Saturday, June 7, 2008


A captive fivestripe hogfish smiles for the camera - actually, he is attacking his reflection in the aquarium glass! Photo by Scott W. Michael.

How about a cool hogfish – more exactly the fivestripe hogfish (Bodianus paraleucosticticus). It was recently described in a revision of the genus based on research done by Dr. Martin Gomon. This hogfish is a member of a group that includes a number of species which Gomon (2006) places in the subgenus Peneverreo. This includes three other species that tend to occur in deep water (usually depths of around 50 m or more) and have very scattered geographic distributions. The species in this subgenus all have narrow red or orange stripes along the body with a back spot on the base of the pectoral fin in juveniles and initial phase individuals.

It is a little known species that has been reported from Papua New Guinea, Bali, Palau, New Caledonia, Vanuatu, and the Cook Islands. It no doubt has a wider distribution than this, as it is a deepwater species that is just not captured or seen very often. Gomon (2006) reports that it occurs at depths of about 45 to at least 100 m (probably much deeper than this) on reef walls with numerous caves and ledges.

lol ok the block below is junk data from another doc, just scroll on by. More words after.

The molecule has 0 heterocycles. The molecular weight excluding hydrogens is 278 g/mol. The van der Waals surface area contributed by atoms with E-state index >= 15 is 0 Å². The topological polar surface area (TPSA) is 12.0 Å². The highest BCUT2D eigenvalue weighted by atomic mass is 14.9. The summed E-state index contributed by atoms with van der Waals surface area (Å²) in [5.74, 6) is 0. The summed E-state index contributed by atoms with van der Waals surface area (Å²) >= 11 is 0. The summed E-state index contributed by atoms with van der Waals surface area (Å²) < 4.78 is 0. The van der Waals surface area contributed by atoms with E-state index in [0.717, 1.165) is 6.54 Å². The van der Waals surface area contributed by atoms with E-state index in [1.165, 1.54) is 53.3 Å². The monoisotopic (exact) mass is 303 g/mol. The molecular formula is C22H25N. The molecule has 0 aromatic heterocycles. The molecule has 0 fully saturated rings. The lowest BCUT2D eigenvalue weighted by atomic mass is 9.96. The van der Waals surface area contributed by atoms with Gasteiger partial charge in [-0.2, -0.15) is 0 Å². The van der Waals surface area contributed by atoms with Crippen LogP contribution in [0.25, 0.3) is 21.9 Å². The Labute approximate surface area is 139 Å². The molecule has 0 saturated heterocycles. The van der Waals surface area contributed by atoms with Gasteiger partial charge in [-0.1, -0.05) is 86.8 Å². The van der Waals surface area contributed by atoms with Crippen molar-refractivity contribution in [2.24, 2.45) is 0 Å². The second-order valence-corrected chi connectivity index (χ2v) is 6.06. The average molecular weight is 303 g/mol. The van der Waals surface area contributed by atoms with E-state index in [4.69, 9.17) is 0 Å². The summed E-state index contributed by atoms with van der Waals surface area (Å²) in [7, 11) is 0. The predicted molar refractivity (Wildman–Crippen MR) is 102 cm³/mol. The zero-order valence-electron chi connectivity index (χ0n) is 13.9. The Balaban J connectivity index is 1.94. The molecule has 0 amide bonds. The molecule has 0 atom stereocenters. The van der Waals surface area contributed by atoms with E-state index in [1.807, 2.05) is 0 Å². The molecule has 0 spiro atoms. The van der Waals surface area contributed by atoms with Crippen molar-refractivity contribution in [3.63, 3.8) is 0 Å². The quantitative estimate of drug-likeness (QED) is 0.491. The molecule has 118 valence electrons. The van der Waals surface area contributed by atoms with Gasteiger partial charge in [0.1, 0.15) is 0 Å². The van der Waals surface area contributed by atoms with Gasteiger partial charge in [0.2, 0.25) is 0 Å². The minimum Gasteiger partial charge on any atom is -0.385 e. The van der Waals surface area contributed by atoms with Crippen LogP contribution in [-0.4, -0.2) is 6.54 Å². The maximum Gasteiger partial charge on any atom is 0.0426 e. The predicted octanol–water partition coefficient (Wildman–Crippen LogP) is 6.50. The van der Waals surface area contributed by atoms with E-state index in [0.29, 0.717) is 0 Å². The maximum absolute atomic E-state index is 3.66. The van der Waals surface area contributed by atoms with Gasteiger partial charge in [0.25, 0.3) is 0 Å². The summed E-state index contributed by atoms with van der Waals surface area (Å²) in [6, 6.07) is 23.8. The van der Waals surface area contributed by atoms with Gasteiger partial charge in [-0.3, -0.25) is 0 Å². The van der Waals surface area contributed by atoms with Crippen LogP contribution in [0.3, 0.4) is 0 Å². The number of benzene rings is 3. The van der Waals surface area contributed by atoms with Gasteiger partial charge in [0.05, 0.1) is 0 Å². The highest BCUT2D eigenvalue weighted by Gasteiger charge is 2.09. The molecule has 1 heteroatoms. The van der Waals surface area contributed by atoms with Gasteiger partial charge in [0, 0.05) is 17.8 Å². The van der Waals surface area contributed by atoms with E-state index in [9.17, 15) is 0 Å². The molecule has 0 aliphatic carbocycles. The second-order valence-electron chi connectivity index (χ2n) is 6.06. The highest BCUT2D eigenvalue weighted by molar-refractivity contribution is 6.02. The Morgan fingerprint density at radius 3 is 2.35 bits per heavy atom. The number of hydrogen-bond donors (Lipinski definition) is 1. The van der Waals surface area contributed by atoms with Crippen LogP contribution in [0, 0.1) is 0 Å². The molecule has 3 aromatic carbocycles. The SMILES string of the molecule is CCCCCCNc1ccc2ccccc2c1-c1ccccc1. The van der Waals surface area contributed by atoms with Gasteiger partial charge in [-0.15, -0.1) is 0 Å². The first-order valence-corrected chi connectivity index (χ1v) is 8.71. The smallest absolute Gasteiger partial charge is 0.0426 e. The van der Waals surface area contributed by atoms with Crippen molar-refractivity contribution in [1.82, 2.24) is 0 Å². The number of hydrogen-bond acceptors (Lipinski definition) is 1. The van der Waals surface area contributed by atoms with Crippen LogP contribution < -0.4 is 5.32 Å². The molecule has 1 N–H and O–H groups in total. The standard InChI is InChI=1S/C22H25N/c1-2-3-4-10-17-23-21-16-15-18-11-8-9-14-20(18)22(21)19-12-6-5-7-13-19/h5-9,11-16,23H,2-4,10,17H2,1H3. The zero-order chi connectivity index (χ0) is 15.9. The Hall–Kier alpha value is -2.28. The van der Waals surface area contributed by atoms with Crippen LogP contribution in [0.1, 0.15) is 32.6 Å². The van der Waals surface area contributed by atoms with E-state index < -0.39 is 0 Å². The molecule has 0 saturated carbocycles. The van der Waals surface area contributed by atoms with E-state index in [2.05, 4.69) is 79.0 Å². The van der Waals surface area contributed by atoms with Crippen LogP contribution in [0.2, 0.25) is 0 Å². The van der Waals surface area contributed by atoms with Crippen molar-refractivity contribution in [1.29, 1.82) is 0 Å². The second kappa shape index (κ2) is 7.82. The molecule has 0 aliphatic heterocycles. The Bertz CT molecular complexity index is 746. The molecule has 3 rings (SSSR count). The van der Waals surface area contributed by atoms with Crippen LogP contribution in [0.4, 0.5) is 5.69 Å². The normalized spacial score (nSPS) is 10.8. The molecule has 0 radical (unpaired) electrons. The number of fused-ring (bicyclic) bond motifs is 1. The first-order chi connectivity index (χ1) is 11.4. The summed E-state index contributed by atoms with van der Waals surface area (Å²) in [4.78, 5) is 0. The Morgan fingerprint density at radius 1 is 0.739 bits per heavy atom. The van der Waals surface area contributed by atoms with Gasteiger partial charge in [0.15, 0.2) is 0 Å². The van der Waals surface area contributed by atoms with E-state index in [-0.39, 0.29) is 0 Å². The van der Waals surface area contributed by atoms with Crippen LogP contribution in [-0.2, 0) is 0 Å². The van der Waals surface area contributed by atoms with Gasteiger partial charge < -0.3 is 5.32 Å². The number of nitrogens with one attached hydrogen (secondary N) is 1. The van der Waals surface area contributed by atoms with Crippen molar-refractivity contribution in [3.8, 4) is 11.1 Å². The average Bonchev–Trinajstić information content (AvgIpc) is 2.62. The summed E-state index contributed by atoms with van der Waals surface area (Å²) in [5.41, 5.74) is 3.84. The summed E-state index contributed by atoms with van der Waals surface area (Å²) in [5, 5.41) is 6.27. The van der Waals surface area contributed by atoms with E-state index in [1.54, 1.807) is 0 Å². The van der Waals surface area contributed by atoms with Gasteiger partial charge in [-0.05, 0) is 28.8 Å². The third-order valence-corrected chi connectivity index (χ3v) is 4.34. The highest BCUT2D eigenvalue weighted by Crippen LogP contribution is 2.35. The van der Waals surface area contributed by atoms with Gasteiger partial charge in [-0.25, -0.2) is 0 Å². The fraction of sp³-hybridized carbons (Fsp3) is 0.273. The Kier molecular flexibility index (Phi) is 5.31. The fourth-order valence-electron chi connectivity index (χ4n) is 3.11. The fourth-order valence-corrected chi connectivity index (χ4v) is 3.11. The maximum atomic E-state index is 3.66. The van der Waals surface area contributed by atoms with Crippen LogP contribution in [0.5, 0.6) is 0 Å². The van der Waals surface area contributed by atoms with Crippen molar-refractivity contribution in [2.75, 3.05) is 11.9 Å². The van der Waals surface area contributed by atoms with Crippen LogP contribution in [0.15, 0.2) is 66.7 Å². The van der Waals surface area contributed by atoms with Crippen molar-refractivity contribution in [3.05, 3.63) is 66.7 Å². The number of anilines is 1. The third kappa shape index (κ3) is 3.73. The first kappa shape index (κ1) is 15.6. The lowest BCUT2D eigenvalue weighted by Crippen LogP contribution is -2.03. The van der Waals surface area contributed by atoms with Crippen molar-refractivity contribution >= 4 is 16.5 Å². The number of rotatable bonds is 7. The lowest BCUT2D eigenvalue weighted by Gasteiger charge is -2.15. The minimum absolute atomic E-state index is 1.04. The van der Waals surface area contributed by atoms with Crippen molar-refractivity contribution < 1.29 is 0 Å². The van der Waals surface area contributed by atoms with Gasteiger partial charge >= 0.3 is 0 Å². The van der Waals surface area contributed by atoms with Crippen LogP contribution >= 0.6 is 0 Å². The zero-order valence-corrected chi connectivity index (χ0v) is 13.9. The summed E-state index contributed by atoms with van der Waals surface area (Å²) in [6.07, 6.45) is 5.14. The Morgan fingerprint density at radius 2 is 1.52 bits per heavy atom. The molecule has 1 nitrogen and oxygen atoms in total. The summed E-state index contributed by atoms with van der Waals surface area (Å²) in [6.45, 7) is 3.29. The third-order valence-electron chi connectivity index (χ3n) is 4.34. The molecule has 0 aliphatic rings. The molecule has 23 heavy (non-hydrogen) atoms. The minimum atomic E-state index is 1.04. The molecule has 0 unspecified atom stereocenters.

Very few of these fish have been imported for the aquarium trade. I have kept a single specimen which proved to be fairly hardy. It was quite frenetic when first added to the tank, dashing back and forth until it was so worn out it would stop, lay on its side for several minutes, and pant! It was not too aggressive and quickly learned to feed on frozen mysid shrimp. It was quite shy for some time, retreating to a cave or behind the rock work when there was activity near the tank. But after a while, it became more brazen. This B. paraleucosticticus would also display at and attack its reflection in the aquarium glass.

I would not add it to a tank with potential aggressors, like larger hogfish, other large wrasses, big damsels, or pugnacious triggerfishes. If my specimen was indicative of the species, they may hide constantly if they are picked on. Because it occurs at greater depths, it may prefer cooler water temperatures. I would suggest an optimal temperature range of 72 to 78 ยบ Fahrenheit. So, where do you get one? I was sent the specimen I kept from Kevin Kohen at www. (see link to the right) – that is only place I have seen this available.
Copyright (2008) Scott W. Michael

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